Shaking off complacency

April 3, 2014 

Lucy Jones' visibility has increased but her earthquake mantra remains the same: be prepared.

Like countless Angelenos, I’ve been a Lucy Jones fan for years.

When it comes to earthquakes, no one conveys information more accessibly—or calms rattled nerves more quickly—than the plain-talking seismic scientist from Caltech. I can still vividly remember the way my family was glued to Jones’ televised briefings in the wake of the deadly Northridge earthquake, which had delivered a powerful jolt to our house and psyches.

In recent days, you’ve probably seen a lot of Jones, more than at any time since that 1994 temblor. She’s been called upon by news organizations here and abroad to put into perspective our recent earthquakes, including last Friday’s magnitude 5.1 near La Habra. As she told The New York Times the other day: “The last 17 years has been the quietest time we’ve seen. Maybe we’re starting to turn back to more normal levels.”

I suspect that for many of you in the post-Northridge generation, this is probably the first time you’ve really felt the earth shake and looked to Jones for answers and reassurance. In fact, Jones became an overnight sensation last weekend after opening her @DrLucyJones Twitter account  largely because of followers who were likely still in grade school, or not even born yet, when the Northridge quake hit.

Intrigued by front page headlines like this one in the Los Angeles Daily News—“Scientist charms the Twittersphere”—I scrolled through her Twitter postings to see what insights she was offering her new generation of followers in the space of 144 characters. Of course, she was right on message, as this exchange of tweets showed:

@Joolsthebest: “Are we going to have a bigger earthquake…?

@DrLucyJones: “If I could tell you when the next EQ was going to be, I’d be a lot richer than I am. You need to be ready all the time.”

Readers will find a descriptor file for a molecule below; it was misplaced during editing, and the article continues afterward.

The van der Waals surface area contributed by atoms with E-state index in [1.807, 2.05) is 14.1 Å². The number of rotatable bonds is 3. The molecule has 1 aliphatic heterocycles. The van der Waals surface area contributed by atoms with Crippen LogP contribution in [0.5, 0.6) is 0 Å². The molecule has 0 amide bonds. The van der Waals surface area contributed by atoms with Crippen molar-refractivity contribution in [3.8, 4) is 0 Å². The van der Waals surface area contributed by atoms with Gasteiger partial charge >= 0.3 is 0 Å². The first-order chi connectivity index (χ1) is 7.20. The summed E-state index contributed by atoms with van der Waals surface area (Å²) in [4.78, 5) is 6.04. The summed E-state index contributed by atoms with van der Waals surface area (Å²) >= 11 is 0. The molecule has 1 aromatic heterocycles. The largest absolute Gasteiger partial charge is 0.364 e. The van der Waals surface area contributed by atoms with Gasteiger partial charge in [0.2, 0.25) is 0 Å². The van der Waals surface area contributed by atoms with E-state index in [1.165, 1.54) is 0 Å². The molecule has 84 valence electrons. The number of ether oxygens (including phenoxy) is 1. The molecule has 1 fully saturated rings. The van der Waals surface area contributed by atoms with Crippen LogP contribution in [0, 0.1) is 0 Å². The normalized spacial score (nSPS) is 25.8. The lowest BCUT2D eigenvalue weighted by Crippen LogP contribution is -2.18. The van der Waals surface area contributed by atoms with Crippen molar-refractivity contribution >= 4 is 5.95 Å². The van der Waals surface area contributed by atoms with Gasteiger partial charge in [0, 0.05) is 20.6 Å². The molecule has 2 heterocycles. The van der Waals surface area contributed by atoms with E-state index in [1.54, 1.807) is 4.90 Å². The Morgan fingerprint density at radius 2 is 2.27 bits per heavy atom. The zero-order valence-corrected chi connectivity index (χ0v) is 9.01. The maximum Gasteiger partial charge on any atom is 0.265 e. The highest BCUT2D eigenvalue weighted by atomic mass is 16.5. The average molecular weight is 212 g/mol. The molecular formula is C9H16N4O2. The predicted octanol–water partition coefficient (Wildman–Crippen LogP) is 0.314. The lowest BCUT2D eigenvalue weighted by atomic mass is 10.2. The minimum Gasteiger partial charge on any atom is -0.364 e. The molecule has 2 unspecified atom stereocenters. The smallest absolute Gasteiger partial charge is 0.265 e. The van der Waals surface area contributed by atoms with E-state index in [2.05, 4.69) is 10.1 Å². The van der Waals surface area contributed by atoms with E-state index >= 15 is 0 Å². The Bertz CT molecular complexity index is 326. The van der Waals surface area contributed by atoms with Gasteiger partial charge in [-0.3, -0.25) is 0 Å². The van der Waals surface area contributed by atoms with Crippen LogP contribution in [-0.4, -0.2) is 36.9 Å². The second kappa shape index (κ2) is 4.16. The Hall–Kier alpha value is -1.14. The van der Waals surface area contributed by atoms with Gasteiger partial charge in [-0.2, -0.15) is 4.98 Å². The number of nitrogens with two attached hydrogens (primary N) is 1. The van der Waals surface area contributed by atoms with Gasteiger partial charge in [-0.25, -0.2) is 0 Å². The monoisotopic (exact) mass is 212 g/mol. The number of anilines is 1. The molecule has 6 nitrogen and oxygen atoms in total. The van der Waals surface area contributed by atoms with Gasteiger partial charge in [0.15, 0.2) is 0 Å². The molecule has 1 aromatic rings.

Jones has rightly seized on our recent spate of earthquakes as a teachable moment in her crusade to shake the public (especially you younger folks) of denial and complacency. The time to prepare, she preaches to all who’ll listen, is now—before we’re walloped by a far more destructive seismic event.

Her suggestions are simple. First, she recommends visiting the website of the Earthquake County Alliance, which offers suggestions on how to prepare, survive and recover from an earthquake. Among the proactive measures she says you can take today: secure moveable items; create a disaster plan and decide how you’ll communicate; organize disaster supplies in convenient locations, and minimize financial hardships by organizing important documents and strengthening property.

From personal experience I’d also highly recommend keeping a pair of slippers by the bed. After the Northridge quake, our young, barefoot daughter was lucky not to cut her feet on the shattered glass strewn throughout the house as she came running into our bedroom.

And, remember, when the quake strikes, “drop, cover and hold on.”

That’s exactly what KTLA news anchors Chris Schauble and Megan Henderson did on the morning of March 17, when a 4.1 quake struck on the Westside. As the studio shook, both ducked under their desk. “Earthquake, we’re having an earthquake,” Schauble exclaimed while taking cover.

In the hours and days that followed, Schauble took a beating. His reaction and facial expressions were ridiculed across the Web; a YouTube clip of the incident has been viewed more than 14 million times. But leave it to Jones to cut through the uncharitable chatter. For her, this was another teachable moment. At a press conference on the quake, she said she was “very proud” of the anchors for protecting themselves. “That is absolutely the right thing to do.”

These days, Jones’ responsibilities have moved well beyond her job at Caltech and the U.S. Geological Survey. Los Angeles Mayor Eric Garcetti recently tapped her for a year-long appointment as a special advisor to draw up an earthquake preparedness plan for the city. And I’ve recruited her as an unpaid consultant for Metro on seismic issues relating to subway tunneling under Beverly Hills.

But thanks to social media, she’s now reaching a vast new audience with her message of individual disaster readiness—and reconnecting with some appreciative fans from earlier times.

“Thank you for always putting my mind at scientific ease after quakes,” one young woman posted on Jones’ Facebook page. “ I have been listening to your advice since I was a child, I even quoted you in science reports!”

Here’s hoping that, like me, you’re following that advice, too.

Posted 4/3/14

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